2 հունիս, 2014 10:02

Serzh Sargsyan, Perhaps you should go to Istanbul?

Armenia, Armenia’s president and the Armenian Genocide would be the focus of global media attention if, on April 24, 2015, Serzh Sargsyan were to go, just for a few hours, to Istanbul, where on that day, for the sixth time, several hundred, perhaps several thousand citizens -- Armenians, Turks, Kurds -- will gather at Haydarpasa Train Station and Taksim Square, to commemorate the 100th anniversary of the Armenian Genocide.

If Serzh Sargsyan were to go to Istanbul, it would the most powerful, justified and calculated event of all scheduled for the centenary of the Armenian Genocide.

Regardless of who is elected to the post of Turkey’s president in the upcoming elections in August this year, that person will not come to Yerevan. If Serzh Sargsyan or his incompetent advisors think that inviting Turkey’s president to Armenia is an ingenious step, they are sorely mistaken.

First of all, a president or official of any country should not be invited to Yerevan to participate in the 100th anniversary commemorations. This is not an Armenian festival. This is an Armenian day of mourning. You don’t invited someone to a wake. You do inform them of the day, the hour, the venue but you don’t invite them. Especially Turkey’s president. And especially to Yerevan. And especially for a confrontation.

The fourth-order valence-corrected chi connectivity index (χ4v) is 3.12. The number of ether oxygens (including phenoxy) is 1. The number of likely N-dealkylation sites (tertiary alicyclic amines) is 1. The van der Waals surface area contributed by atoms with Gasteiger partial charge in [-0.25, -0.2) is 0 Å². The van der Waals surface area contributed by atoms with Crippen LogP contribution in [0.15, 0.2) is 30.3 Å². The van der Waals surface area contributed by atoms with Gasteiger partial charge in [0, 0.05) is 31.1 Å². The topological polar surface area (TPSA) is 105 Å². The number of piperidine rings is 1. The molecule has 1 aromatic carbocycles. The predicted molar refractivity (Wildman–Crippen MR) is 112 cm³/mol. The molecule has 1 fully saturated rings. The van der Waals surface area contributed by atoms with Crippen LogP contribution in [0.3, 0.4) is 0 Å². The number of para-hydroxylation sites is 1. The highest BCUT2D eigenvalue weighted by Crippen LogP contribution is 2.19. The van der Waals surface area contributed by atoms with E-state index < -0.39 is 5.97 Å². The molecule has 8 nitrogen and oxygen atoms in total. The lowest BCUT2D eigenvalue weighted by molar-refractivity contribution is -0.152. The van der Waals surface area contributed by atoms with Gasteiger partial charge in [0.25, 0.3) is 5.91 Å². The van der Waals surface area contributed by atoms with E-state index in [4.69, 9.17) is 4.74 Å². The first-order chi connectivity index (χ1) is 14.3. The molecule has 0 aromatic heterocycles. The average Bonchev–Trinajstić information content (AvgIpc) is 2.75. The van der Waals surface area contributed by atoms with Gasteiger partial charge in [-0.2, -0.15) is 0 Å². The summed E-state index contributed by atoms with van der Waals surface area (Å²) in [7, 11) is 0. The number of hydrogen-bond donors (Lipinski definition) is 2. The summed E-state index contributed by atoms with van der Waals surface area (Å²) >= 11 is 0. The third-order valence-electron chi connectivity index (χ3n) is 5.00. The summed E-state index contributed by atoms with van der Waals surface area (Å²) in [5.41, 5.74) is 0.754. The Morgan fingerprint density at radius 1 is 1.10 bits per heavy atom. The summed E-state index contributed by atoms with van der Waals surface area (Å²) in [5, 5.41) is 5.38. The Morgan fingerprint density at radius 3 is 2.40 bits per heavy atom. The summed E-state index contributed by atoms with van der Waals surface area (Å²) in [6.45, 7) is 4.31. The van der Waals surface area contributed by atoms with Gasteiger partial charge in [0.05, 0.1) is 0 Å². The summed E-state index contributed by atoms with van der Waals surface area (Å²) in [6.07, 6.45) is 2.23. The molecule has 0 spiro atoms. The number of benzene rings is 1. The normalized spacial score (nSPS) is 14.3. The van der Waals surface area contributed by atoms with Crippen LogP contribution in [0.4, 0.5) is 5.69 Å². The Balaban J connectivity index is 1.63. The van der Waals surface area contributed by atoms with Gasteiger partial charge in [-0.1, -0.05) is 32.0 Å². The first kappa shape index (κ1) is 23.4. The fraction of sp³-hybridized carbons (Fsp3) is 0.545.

The most symbolic place is Haydarpasa Train Station, from where Western Armenian intellectuals were sent to Ayas, Chankiri and other killing fields on April 24, 1915. Without Sharm, and without public relations, without grandiose announcements, he should simply go to Istanbul. He should stand alongside the assembled Armenians, Turks and Kurds, and hold Daniel Varoujan’s picture in one hand, and a candle in the other.

Inviting Turkey’s president is an exercise in futility.

Nevertheless, if you want (and who doesn’t?) high ranking Turkish officials to embark on the difficult path toward Tsitsernakaberd, to place a wreath and bow their heads to honor the memory of 1.5 million who were killed by orders of the Ottoman Turkish government in 1915, then this is something that can be proposed for some other day.

Abdullah Gul was in Yerevan on September 6, 2008. You were watching football together. And the hill where Tsitsernakaberd sits was not far off. Did you propose to visit it together? If yes, then what answer did you receive from your “brave” Turkish counterpart? (The word in quotation marks is one you used.)

Former Foreign Minister Ali Babacan was in Yerevan in April, 2009. Did Armenia’s number one diplomat propose to his Turkish counterpart to ascend the hill to Tsitsernakaberd? In December, 2013, Foreign Minister Ahmet Davutoglu was in Yerevan. Perhaps the idea was proposed to him?

And now, when Armenia-Turkey relations are at their lowest point, when Armenian and Turkish diplomats and officials don’t even use correct diplomatic terminology when addressing one another, the invitation to Turkey’s president will not be seen as sincere, not in Turkey and not internationally. This is true even for Armenia, notwithstanding official propaganda and “official” Turkish scholars.

The appropriate thing to do is for you to go to Istanbul. Haydarpasa Train Station. April 24, 2015. That would be irreproachable. And justified, and bold and moving.

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